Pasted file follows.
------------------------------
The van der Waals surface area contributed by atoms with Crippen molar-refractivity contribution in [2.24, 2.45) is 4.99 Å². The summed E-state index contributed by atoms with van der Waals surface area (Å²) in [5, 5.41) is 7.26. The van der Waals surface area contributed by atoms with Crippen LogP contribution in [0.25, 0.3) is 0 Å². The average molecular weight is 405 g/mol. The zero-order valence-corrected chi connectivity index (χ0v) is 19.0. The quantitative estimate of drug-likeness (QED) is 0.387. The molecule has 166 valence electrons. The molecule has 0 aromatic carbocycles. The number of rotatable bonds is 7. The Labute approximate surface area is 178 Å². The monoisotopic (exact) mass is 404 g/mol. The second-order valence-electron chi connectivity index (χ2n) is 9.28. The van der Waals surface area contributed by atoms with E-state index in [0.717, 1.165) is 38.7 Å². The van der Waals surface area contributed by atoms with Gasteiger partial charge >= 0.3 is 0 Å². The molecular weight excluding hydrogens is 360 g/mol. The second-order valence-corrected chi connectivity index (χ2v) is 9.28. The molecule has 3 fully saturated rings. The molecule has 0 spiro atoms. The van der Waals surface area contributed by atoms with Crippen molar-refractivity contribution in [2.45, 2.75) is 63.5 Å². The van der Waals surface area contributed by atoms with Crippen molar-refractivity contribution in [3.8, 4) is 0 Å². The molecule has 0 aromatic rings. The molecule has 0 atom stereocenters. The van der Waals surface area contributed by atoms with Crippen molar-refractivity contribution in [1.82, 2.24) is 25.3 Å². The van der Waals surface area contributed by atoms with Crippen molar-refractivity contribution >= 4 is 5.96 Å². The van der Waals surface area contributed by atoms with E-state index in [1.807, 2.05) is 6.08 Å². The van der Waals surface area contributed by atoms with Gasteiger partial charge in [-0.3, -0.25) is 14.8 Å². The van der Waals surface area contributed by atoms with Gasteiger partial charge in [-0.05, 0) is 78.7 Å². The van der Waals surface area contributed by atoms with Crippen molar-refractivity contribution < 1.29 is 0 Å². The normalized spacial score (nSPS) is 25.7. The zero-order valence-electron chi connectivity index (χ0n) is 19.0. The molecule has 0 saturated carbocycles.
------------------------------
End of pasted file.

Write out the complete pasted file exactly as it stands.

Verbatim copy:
The van der Waals surface area contributed by atoms with Crippen molar-refractivity contribution in [2.24, 2.45) is 4.99 Å². The summed E-state index contributed by atoms with van der Waals surface area (Å²) in [5, 5.41) is 7.26. The van der Waals surface area contributed by atoms with Crippen LogP contribution in [0.25, 0.3) is 0 Å². The average molecular weight is 405 g/mol. The zero-order valence-corrected chi connectivity index (χ0v) is 19.0. The quantitative estimate of drug-likeness (QED) is 0.387. The molecule has 166 valence electrons. The molecule has 0 aromatic carbocycles. The number of rotatable bonds is 7. The Labute approximate surface area is 178 Å². The monoisotopic (exact) mass is 404 g/mol. The second-order valence-electron chi connectivity index (χ2n) is 9.28. The van der Waals surface area contributed by atoms with E-state index in [0.717, 1.165) is 38.7 Å². The van der Waals surface area contributed by atoms with Gasteiger partial charge >= 0.3 is 0 Å². The molecular weight excluding hydrogens is 360 g/mol. The second-order valence-corrected chi connectivity index (χ2v) is 9.28. The molecule has 3 fully saturated rings. The molecule has 0 spiro atoms. The van der Waals surface area contributed by atoms with Crippen molar-refractivity contribution in [2.45, 2.75) is 63.5 Å². The van der Waals surface area contributed by atoms with Crippen molar-refractivity contribution in [3.8, 4) is 0 Å². The molecule has 0 aromatic rings. The molecule has 0 atom stereocenters. The van der Waals surface area contributed by atoms with Crippen molar-refractivity contribution in [1.82, 2.24) is 25.3 Å². The van der Waals surface area contributed by atoms with Crippen molar-refractivity contribution >= 4 is 5.96 Å². The van der Waals surface area contributed by atoms with E-state index in [1.807, 2.05) is 6.08 Å². The van der Waals surface area contributed by atoms with Gasteiger partial charge in [-0.3, -0.25) is 14.8 Å². The van der Waals surface area contributed by atoms with Gasteiger partial charge in [-0.05, 0) is 78.7 Å². The van der Waals surface area contributed by atoms with Crippen molar-refractivity contribution < 1.29 is 0 Å². The normalized spacial score (nSPS) is 25.7. The zero-order valence-electron chi connectivity index (χ0n) is 19.0. The molecule has 0 saturated carbocycles.